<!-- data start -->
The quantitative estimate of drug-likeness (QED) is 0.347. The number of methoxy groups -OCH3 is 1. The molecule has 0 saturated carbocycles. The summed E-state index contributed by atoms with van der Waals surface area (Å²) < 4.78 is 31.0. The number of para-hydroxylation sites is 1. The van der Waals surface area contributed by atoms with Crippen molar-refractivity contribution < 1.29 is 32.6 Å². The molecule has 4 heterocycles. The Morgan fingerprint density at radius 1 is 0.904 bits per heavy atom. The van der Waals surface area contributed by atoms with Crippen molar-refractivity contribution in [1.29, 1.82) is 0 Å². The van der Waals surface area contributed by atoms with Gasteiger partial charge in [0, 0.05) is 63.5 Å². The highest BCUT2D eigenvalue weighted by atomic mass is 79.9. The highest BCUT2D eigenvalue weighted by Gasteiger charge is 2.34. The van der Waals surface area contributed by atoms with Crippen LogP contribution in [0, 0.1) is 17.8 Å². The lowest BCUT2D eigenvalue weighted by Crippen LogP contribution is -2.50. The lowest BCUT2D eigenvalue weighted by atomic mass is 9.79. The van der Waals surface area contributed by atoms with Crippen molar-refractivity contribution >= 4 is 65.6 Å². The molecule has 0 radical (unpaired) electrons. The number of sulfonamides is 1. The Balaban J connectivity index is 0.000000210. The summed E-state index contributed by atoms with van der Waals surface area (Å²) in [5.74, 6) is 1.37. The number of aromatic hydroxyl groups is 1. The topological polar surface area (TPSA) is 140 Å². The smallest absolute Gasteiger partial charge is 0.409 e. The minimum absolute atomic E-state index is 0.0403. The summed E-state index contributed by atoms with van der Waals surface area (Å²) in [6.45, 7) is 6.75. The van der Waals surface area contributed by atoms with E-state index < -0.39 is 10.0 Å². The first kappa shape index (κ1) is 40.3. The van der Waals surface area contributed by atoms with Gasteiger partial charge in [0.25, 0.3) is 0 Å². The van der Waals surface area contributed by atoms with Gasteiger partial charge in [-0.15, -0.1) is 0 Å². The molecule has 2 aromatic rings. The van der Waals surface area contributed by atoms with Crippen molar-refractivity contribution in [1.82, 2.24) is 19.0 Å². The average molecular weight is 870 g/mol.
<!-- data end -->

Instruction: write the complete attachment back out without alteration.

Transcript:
The quantitative estimate of drug-likeness (QED) is 0.347. The number of methoxy groups -OCH3 is 1. The molecule has 0 saturated carbocycles. The summed E-state index contributed by atoms with van der Waals surface area (Å²) < 4.78 is 31.0. The number of para-hydroxylation sites is 1. The van der Waals surface area contributed by atoms with Crippen molar-refractivity contribution < 1.29 is 32.6 Å². The molecule has 4 heterocycles. The Morgan fingerprint density at radius 1 is 0.904 bits per heavy atom. The van der Waals surface area contributed by atoms with Crippen molar-refractivity contribution in [1.29, 1.82) is 0 Å². The van der Waals surface area contributed by atoms with Gasteiger partial charge in [0, 0.05) is 63.5 Å². The highest BCUT2D eigenvalue weighted by atomic mass is 79.9. The highest BCUT2D eigenvalue weighted by Gasteiger charge is 2.34. The van der Waals surface area contributed by atoms with Crippen LogP contribution in [0, 0.1) is 17.8 Å². The lowest BCUT2D eigenvalue weighted by Crippen LogP contribution is -2.50. The lowest BCUT2D eigenvalue weighted by atomic mass is 9.79. The van der Waals surface area contributed by atoms with Crippen molar-refractivity contribution >= 4 is 65.6 Å². The molecule has 0 radical (unpaired) electrons. The number of sulfonamides is 1. The Balaban J connectivity index is 0.000000210. The summed E-state index contributed by atoms with van der Waals surface area (Å²) in [5.74, 6) is 1.37. The number of aromatic hydroxyl groups is 1. The topological polar surface area (TPSA) is 140 Å². The smallest absolute Gasteiger partial charge is 0.409 e. The minimum absolute atomic E-state index is 0.0403. The summed E-state index contributed by atoms with van der Waals surface area (Å²) in [6.45, 7) is 6.75. The van der Waals surface area contributed by atoms with E-state index < -0.39 is 10.0 Å². The first kappa shape index (κ1) is 40.3. The van der Waals surface area contributed by atoms with Gasteiger partial charge in [0.25, 0.3) is 0 Å². The van der Waals surface area contributed by atoms with Gasteiger partial charge in [-0.15, -0.1) is 0 Å². The molecule has 2 aromatic rings. The van der Waals surface area contributed by atoms with Crippen molar-refractivity contribution in [1.82, 2.24) is 19.0 Å². The average molecular weight is 870 g/mol.